National Check Fraud Center

Check Fraud-Who is Liable

Current UCC Codes outline specific check fraud responsibilities for banks and corporations. Court decisions have already established guidelines for legal responsibilities, and failure to meet these guidelines can cause a bank or company to experience financial loss.

UCC Revisions now define responsibilities for check issuers and paying banks under the term ordinary care. Under Sections 3-403(a) and 4-401(a), a bank can charge items against a customer's account only if they are "properly payable" and the check is signed by an authorized individual. However, if a signature is forged, the corporate account may be liable if one of the following exceptions applies:

  • According to UCC Section 3-103(7), ordinary care requires account holders to follow "reasonable commercial standards" prevailing in the area for their industry or business. Under 3-406, if they fail to exercise ordinary care, they may be restricted from seeking restitution from the payee bank if their own failures contributed to a forged check signature or an alteration - (for example, raising a check amount from $50 to $5000).

  • Section 4-406 also requires customers to reconcile their bank statements within a reasonable time to detect unauthorized checks. This typically means reconciling statements as soon as they are received.

  • The concept of comparative fault - Sections 3-406(b) and 4-406(e) - can shift liability to the check issuer. If both the bank and corporate account holder have failed to exercise ordinary care, a loss can be allocated based upon the extent that each party's failure contributed to the loss. Since banks are not required to physically examine every check, companies may be held liable for all or a substantial portion of any given loss - even if the bank did not verify the signature on a fraudulent check.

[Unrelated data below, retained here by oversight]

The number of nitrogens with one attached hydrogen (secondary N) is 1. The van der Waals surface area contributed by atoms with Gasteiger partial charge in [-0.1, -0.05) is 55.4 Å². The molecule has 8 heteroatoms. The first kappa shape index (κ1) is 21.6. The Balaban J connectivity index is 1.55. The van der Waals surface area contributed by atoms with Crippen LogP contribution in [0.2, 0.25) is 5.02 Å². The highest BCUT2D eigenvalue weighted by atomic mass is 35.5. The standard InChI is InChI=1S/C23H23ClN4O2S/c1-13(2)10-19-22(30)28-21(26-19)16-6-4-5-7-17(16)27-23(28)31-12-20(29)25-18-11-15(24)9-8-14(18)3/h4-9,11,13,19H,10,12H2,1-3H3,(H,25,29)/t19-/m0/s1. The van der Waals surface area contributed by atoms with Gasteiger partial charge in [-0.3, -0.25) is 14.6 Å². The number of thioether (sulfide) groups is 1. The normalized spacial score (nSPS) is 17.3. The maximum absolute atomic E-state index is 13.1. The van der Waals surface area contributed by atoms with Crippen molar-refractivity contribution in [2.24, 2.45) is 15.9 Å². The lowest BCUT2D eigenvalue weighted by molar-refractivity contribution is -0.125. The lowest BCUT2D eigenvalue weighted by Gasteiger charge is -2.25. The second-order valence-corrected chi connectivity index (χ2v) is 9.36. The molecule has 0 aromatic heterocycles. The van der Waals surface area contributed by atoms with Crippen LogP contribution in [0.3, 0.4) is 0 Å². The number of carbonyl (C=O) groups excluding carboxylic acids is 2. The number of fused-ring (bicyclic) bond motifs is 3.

• Liability for counterfeits that are virtually identical to originals will be examined on a case-by-case basis. The process used when issuing the check will be reviewed to determine if the company exercised ordinary care or contributed to the loss.

Impact of Regulation CC

In 1992, the Federal Reserve Regulation CC reduced the time a bank was allowed to hold deposited funds as uncollected items. The new regulations provides access to funds in a shorter period of time- e.g., local checks within 2 days, non-local checks within 5 days - regardless of the actual check has cleared.

The regulation's intent was to speed the availability of funds. But the change has greatly increased fraud losses by shortening the time that banks have to return items paying against uncollected funds. In most cases, it increases the time criminals have to perpetrate a fraud. This is done by manipulating a checks routing and transit numbers, redirecting checks to an incorrect Federal District.

Banks are also required to follow stricter guidelines regarding new accounts. Any account that has been open for 30 days may no longer be considered a new account. This guideline, as with Reg CC, provides criminals with additional time to defraud banks via altered or bogus checks.

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